I knew we had a problem when I couldn’t think of a single gift to give our children for their birthdays or for Christmas last year. And when our sweet friends and family began to ask what they wanted for each occasion, I was stumped. Sure, there were a number of things I could have suggested that our kids would enjoy, but none of them represented something they didn’t already have or something they actually needed. How many Wii games should a kid have anyway?
We had too much stuff. And we didn’t like the way that felt.
Because of the hurried nature of the season, though, we didn’t have much time to digest this epiphany until after Christmas. But it began a conversation Kory and I have been having ever since:
How much is too much at Christmas?
We don’t claim to know the answer to this question. In fact, we acknowledge that the answer will be different for every family. But when we consider the fact that, at Christmas, Americans spend close to 40 times the amount of money it would take to provide the entire world with clean water, we’d venture to say most of us are spending too much. (The Advent Conspiracy, pg. 13.)
Did you catch that?
It’s a shocking data point.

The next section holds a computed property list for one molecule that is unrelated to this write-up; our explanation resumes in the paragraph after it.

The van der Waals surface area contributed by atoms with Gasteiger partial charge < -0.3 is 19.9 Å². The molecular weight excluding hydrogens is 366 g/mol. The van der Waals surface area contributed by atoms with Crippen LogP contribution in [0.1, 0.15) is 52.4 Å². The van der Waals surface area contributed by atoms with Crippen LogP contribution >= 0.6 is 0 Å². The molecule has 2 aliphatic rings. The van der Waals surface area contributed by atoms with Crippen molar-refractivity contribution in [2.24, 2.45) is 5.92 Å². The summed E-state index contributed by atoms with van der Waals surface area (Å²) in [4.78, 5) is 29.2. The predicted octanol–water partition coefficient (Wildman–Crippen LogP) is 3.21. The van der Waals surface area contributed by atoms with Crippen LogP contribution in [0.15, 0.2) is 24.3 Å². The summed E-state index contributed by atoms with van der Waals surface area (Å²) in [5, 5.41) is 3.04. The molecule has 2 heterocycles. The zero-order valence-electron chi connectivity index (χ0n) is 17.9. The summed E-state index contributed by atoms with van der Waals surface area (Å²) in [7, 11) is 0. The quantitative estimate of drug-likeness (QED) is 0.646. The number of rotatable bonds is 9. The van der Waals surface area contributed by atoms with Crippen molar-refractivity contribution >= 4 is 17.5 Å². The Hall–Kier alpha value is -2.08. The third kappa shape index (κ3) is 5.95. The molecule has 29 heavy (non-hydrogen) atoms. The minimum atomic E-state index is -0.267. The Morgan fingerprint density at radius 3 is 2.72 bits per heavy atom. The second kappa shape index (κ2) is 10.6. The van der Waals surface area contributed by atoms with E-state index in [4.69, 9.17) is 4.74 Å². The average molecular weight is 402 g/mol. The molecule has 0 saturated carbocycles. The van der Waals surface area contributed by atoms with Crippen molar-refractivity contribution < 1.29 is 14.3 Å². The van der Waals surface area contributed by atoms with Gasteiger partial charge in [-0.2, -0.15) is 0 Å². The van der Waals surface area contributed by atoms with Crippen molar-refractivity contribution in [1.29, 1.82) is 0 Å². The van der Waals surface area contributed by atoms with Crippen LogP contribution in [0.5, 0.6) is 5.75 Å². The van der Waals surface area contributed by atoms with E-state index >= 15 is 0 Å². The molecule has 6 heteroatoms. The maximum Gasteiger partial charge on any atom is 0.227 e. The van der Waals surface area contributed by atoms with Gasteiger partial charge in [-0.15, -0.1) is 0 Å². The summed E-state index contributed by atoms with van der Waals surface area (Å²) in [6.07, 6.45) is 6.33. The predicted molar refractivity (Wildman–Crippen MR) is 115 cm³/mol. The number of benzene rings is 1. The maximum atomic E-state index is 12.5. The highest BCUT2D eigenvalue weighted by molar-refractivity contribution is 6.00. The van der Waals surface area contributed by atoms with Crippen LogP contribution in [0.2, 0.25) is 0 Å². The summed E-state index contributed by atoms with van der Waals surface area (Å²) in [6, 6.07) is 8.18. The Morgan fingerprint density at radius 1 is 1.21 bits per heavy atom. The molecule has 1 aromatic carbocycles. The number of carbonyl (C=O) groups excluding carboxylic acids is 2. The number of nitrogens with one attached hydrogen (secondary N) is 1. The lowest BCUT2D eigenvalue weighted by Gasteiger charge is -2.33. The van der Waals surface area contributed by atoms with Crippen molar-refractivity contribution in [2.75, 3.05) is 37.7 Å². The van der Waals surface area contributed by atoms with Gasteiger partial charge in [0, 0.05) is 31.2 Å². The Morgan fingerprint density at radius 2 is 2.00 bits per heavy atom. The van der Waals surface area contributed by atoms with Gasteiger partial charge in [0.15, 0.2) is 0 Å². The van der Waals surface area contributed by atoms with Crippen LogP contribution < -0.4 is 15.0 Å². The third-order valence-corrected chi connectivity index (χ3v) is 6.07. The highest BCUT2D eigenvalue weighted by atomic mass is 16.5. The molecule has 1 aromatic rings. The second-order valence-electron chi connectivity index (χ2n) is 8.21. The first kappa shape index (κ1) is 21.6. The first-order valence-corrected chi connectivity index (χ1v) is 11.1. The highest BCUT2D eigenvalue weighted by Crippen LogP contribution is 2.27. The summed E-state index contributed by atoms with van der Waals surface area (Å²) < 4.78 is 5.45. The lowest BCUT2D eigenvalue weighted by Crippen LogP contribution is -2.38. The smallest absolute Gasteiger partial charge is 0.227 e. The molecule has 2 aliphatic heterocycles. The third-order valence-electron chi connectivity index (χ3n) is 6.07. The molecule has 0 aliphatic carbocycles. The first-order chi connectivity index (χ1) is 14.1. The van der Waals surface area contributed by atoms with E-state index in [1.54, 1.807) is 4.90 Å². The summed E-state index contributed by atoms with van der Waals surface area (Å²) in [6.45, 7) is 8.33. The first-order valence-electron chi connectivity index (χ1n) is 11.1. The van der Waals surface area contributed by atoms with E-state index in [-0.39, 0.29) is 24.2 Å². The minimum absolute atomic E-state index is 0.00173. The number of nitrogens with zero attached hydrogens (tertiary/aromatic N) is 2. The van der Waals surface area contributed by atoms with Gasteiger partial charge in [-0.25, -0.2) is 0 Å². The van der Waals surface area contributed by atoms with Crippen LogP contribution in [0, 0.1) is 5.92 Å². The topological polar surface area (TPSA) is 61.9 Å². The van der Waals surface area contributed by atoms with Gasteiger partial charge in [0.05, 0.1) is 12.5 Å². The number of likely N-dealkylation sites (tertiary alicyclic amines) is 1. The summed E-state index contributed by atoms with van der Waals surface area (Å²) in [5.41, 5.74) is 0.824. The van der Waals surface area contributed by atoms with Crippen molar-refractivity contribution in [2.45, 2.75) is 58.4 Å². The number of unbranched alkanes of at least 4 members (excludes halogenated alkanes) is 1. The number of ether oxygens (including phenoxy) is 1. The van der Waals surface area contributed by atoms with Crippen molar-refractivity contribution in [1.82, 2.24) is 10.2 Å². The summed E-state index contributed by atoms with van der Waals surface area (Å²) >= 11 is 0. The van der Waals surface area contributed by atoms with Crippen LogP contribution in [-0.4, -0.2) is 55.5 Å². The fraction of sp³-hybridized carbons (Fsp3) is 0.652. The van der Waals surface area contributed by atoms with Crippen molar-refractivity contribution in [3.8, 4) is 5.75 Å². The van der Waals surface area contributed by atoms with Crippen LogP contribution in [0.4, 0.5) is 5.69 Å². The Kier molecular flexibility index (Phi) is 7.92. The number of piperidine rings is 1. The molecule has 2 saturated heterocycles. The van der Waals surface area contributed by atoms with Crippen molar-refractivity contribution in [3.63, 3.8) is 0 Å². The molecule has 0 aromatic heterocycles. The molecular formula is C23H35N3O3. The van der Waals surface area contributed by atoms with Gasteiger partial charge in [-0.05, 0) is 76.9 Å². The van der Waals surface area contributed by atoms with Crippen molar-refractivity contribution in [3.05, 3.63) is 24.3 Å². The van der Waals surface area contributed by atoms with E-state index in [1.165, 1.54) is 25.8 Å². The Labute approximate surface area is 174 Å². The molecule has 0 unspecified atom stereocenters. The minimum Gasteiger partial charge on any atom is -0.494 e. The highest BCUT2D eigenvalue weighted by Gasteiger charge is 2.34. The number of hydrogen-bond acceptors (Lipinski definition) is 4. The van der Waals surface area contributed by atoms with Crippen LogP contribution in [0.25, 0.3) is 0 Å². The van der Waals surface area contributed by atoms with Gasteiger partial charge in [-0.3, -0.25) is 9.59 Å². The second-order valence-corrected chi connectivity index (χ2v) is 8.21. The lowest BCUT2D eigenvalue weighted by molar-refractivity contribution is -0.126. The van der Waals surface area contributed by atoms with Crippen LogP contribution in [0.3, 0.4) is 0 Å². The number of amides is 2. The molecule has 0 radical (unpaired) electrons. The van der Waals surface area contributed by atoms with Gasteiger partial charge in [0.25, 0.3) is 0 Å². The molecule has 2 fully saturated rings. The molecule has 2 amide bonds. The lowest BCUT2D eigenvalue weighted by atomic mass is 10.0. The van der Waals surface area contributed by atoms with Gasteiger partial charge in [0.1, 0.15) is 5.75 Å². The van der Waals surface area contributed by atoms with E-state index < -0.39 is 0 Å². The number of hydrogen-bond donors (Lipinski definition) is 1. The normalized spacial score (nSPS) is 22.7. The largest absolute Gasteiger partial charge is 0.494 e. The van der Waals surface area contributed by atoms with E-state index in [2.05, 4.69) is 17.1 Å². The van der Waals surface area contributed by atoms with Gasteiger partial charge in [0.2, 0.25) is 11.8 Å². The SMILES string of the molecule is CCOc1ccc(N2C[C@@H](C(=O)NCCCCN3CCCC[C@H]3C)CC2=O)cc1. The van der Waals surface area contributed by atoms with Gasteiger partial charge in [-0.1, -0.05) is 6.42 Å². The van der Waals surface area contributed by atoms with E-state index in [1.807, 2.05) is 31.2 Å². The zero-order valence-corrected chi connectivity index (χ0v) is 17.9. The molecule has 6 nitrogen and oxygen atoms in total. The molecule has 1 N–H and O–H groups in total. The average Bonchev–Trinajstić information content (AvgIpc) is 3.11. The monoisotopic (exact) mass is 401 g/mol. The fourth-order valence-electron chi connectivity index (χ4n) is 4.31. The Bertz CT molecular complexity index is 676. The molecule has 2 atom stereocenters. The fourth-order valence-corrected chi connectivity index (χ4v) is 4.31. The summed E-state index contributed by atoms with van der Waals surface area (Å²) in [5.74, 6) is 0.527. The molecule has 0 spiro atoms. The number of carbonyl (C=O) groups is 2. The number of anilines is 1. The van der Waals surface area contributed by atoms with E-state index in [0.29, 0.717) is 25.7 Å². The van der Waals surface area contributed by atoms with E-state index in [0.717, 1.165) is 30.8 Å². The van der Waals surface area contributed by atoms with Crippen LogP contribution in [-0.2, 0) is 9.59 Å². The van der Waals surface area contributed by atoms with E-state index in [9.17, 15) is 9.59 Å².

And we’ve decided it’s time to cut back.
So this year, we’re doing three things to put us in a better place at Christmas:
1. Spending Less Money: We’re cutting our Christmas budget in half this year. To help with this, we’re drawing names in some circles of our family. And in others, we’re planning family outings together in the New Year in lieu of traditional gifts. With respect to the balance of our Christmas list, we’re choosing to buy fewer and less expensive items.
2. Spending Intentionally: When we do spend consumer dollars, we’re looking for ways to spend them intentionally by purchasing goods from socially responsible companies who are either donating some or all of their proceeds to those in need or who are providing dignified, sustainable jobs to the otherwise unemployed around the world. In this case, we might actually spend more on a particular item than if we had purchased it at the local mall. But this is justified given that some or all of the proceeds are funding some of God’s kingdom work.
3. Spending More Time: In exchange for some of the financial resources we’re choosing not to spend on tangible gifts, we’re giving gifts of our time to the ones we love. We’re also saying “no” to Hallmark this year and hand-making all of the cards we’ll give to our families instead.
We’re not saying that gift giving won’t have a place in our Christmas celebration. To the contrary. What better way to celebrate God’s gift to us through Jesus than to give generously to the special people in our lives! But “[t]he challenge is to balance our desires with the needs in our communities and the rest of the world.” (The Advent Conspiracy, pg. 52.) No doubt, we can give generously to our family and friends without extending ourselves to the point that we’ve left no margin to share our financial resources with those who need it most.
So that’s our goal. To create more margin so that God can move. Both at Christmas and throughout the year.
And in case you’re wondering what we’re going to do with the money we save by cutting back? We’re still praying about that, but will let you know our plans in the coming week!